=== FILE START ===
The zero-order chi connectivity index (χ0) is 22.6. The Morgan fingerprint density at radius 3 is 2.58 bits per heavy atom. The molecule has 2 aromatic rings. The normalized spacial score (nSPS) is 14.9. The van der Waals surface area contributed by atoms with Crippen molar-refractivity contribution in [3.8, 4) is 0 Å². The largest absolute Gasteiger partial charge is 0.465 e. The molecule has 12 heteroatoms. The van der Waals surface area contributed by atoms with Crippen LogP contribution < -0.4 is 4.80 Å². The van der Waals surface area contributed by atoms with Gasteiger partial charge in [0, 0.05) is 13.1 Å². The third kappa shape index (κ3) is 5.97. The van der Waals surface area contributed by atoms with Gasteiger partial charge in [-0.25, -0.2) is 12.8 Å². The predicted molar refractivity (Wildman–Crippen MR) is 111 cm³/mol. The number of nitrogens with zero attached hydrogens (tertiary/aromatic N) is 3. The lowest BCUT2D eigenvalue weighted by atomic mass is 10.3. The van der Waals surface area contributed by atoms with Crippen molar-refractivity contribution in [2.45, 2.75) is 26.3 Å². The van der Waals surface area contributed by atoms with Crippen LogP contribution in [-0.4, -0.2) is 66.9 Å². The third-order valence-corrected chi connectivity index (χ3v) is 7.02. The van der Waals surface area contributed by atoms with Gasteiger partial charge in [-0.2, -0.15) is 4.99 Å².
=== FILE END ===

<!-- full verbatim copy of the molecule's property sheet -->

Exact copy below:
The zero-order chi connectivity index (χ0) is 22.6. The Morgan fingerprint density at radius 3 is 2.58 bits per heavy atom. The molecule has 2 aromatic rings. The normalized spacial score (nSPS) is 14.9. The van der Waals surface area contributed by atoms with Crippen molar-refractivity contribution in [3.8, 4) is 0 Å². The largest absolute Gasteiger partial charge is 0.465 e. The molecule has 12 heteroatoms. The van der Waals surface area contributed by atoms with Crippen LogP contribution < -0.4 is 4.80 Å². The van der Waals surface area contributed by atoms with Gasteiger partial charge in [0, 0.05) is 13.1 Å². The third kappa shape index (κ3) is 5.97. The van der Waals surface area contributed by atoms with Gasteiger partial charge in [-0.25, -0.2) is 12.8 Å². The predicted molar refractivity (Wildman–Crippen MR) is 111 cm³/mol. The number of nitrogens with zero attached hydrogens (tertiary/aromatic N) is 3. The lowest BCUT2D eigenvalue weighted by atomic mass is 10.3. The van der Waals surface area contributed by atoms with Crippen molar-refractivity contribution in [2.45, 2.75) is 26.3 Å². The van der Waals surface area contributed by atoms with Crippen LogP contribution in [-0.4, -0.2) is 66.9 Å². The third-order valence-corrected chi connectivity index (χ3v) is 7.02. The van der Waals surface area contributed by atoms with Gasteiger partial charge in [-0.2, -0.15) is 4.99 Å².